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Open Access Open Badges Research article

Suppression of endothelial cell activity by inhibition of TNFα

Qiang Shu12, Mohammad A Amin2, Jeffrey H Ruth2, Phillip L Campbell2 and Alisa E Koch23*

Author Affiliations

1 Department of Internal Medicine, Qilu Hospital of Shandong University, 1107 Jinan Culture Road, Jinan City, China

2 Department of Internal Medicine, University of Michigan Medical School, 109 Zina Pitcher Drive, Ann Arbor, MI 48109, USA

3 Department of Internal Medicine, Veterans Administration, 2215 Fuller Road, Ann Arbor, MI 48105, USA

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Arthritis Research & Therapy 2012, 14:R88  doi:10.1186/ar3812

The electronic version of this article is the complete one and can be found online at:

Received:20 December 2011
Revisions received:20 March 2012
Accepted:25 April 2012
Published:25 April 2012

© 2012 Shu et al.; licensee BioMed Central Ltd.

This is an open access article distributed under the terms of the Creative Commons Attribution License (, which permits unrestricted use, distribution, and reproduction in any medium, provided the original work is properly cited.



TNFα is a proinflammatory cytokine that plays a central role in the pathogenesis of rheumatoid arthritis (RA). We investigated the effects of certolizumab pegol, a TNFα blocker, on endothelial cell function and angiogenesis.


Human dermal microvascular endothelial cells (HMVECs) were stimulated with TNFα with or without certolizumab pegol. TNFα-induced adhesion molecule expression and angiogenic chemokine secretion were measured by cell surface ELISA and angiogenic chemokine ELISA, respectively. We also examined the effect of certolizumab pegol on TNFα-induced myeloid human promyelocytic leukemia (HL-60) cell adhesion to HMVECs, as well as blood vessels in RA synovial tissue using the Stamper-Woodruff assay. Lastly, we performed HMVEC chemotaxis, and tube formation.


Certolizumab pegol significantly blocked TNFα-induced HMVEC cell surface angiogenic E-selectin, vascular cell adhesion molecule-1 and intercellular adhesion molecule-1 expression and angiogenic chemokine secretion (P < 0.05). We found that certolizumab pegol significantly inhibited TNFα-induced HL-60 cell adhesion to HMVECs (P < 0.05), and blocked HL-60 cell adhesion to RA synovial tissue vasculature (P < 0.05). TNFα also enhanced HMVEC chemotaxis compared with the negative control group (P < 0.05) and this chemotactic response was significantly reduced by certolizumab pegol (P < 0.05). Certolizumab pegol inhibited TNFα-induced HMVEC tube formation on Matrigel (P < 0.05).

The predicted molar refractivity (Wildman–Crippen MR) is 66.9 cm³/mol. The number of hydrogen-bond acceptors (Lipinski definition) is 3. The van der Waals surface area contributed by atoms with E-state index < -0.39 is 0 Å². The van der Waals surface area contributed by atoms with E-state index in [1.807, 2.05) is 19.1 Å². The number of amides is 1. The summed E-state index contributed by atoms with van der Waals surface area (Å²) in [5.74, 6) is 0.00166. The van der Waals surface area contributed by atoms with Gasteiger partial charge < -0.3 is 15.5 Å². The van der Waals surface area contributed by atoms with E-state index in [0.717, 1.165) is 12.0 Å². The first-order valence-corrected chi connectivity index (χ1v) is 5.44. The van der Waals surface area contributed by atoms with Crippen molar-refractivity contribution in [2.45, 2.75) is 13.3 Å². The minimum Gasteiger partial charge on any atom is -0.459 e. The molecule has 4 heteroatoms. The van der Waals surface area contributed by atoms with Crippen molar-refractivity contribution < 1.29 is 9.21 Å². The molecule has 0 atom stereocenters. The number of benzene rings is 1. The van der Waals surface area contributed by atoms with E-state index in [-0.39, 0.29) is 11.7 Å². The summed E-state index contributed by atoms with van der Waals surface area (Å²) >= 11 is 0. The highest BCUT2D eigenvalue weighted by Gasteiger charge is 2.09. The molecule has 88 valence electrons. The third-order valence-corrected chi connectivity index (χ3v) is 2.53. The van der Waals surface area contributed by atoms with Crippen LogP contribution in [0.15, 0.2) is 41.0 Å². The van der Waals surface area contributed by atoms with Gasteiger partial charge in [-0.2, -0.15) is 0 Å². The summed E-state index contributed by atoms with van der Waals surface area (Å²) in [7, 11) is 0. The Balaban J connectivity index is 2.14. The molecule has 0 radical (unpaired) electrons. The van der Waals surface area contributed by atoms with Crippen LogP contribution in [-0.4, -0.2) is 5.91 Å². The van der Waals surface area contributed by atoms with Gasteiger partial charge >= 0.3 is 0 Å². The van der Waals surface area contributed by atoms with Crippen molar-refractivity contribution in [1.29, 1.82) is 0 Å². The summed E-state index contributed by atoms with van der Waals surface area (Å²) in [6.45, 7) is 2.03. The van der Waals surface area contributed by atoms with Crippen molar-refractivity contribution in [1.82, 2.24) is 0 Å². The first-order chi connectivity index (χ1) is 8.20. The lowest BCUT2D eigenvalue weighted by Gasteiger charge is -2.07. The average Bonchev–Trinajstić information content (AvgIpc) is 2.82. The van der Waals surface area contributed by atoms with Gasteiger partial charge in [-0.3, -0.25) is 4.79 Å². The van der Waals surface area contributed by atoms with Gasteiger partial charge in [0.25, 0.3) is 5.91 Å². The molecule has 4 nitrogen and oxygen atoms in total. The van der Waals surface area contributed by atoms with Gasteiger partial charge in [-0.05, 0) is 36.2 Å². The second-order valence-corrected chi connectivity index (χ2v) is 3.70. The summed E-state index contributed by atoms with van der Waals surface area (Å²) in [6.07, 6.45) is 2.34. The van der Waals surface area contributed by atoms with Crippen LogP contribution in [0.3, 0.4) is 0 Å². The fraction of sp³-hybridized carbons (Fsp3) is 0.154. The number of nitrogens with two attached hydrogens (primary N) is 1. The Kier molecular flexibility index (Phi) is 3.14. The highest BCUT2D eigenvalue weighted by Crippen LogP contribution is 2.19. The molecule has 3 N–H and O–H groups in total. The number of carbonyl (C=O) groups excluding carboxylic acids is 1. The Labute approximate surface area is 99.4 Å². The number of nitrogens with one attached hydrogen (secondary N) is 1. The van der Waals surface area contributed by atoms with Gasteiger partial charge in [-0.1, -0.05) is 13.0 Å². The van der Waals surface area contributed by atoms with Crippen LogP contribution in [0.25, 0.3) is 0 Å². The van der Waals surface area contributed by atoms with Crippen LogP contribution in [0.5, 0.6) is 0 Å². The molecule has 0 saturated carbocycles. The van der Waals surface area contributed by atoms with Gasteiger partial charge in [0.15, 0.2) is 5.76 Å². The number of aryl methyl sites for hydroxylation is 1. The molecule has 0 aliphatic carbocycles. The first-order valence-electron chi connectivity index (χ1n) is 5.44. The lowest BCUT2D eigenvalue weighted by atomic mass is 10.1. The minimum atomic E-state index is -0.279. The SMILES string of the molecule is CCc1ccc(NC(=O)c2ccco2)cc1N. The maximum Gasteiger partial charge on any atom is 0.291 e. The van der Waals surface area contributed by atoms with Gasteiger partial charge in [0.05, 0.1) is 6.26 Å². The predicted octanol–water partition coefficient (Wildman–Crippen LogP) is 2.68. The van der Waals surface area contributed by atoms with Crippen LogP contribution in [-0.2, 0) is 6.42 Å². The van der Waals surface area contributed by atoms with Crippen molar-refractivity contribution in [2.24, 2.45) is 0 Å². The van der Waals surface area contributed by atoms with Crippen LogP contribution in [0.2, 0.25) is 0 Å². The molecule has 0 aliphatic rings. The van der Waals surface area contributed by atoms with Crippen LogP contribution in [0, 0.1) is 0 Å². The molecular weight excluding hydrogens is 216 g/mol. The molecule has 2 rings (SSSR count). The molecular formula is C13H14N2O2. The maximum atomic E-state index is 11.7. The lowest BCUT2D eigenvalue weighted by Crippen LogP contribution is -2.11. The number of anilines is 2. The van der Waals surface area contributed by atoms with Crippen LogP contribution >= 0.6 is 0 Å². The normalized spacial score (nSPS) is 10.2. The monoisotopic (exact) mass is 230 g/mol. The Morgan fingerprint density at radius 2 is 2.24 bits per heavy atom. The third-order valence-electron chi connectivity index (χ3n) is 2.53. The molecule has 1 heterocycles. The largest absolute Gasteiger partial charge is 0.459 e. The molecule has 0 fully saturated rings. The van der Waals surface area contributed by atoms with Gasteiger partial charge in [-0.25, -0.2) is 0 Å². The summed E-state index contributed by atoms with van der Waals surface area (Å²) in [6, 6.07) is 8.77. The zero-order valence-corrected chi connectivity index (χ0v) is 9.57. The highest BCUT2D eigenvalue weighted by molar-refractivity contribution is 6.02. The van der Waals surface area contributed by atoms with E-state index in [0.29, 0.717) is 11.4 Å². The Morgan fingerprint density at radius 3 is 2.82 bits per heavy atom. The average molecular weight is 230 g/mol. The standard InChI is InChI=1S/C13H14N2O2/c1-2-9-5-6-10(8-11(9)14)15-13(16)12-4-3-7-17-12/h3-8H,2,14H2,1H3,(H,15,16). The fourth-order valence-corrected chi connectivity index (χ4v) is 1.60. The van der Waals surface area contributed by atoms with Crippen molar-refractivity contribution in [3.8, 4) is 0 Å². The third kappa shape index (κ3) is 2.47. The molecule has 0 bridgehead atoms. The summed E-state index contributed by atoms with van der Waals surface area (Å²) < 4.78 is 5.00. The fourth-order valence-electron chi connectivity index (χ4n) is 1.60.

Our data support the hypothesis that certolizumab pegol inhibits TNFα-dependent leukocyte adhesion and angiogenesis, probably via inhibition of angiogenic adhesion molecule expression and angiogenic chemokine secretion.


Angiogenesis is a highly regulated process of new blood vessel formation from pre-existing vessels. Angiogenesis is integral to many physiological and pathological processes, but is overactive in disease states such as wound healing, tumor growth [1], cardiovascular disease and rheumatoid arthritis (RA) [2]. The onset of angiogenesis depends on the release of proangiogenic mediators that activate endothelial cells (ECs) and initiate their proliferation and migration [3]. Several types of proangiogenic mediators have been identified to control and balance the initiation and maintenance of angiogenesis. Some of the known angiogenic stimuli include growth factors, such as basic fibroblast growth factor (bFGF) or vascular endothelial growth factor, C-C and C-X-C chemokines [4], and adhesion molecules, such as E-selectin, vascular cell adhesion molecule-1 (VCAM-1) [5], intercellular adhesion molecule-1 (ICAM-1) [6] and junctional adhesion molecules (JAMs). These angiogenic adhesion molecules and chemokines are highly expressed in RA synovial tissues (STs) and synovial fluids [7,8]. Myeloid cells such as monocytes/macrophages circulate in the bloodstream, adhere to ECs, and enter the RA ST, where they release angiogenic mediators, such as TNFα [9].

TNFα is a proinflammatory cytokine implicated in the pathogenesis of a variety of immunological diseases including RA. TNFα appears to orchestrate and perpetuate the inflammatory response in RA, probably by increasing the recruitment of immune cells, mediating the destruction of bone and cartilage [10], and increasing angiogenesis [11]. TNFα upregulates the expression of E-selectin, ICAM-1 [6], VCAM-1 [12], and chemokines, such as monocyte chemoattractant protein-1 (MCP-1)/CCL2 [13], regulated upon activation normal T-cell expressed and secreted (RANTES)/CCL5, growth-related oncogene alpha (Gro-α)/CXCL1 [14], epithelial neutrophil-activating peptide-78 (ENA-78)/CXCL5 [15], granulocyte chemotactic protein-2 (GCP-2)/CXCL6 [16], and IL-8/CXCL8 [14] on ECs. The effect of TNFα on JAMs, including JAM-A, JAM-B and JAM-C, which are enriched at lateral junctions and participate in leucocyte extravasation, especially diapedesis, is still uncertain [17]. Reduction in TNFα improves the signs and symptoms of RA, and the availability of TNFα inhibitors has revolutionized treatment of this illness [18].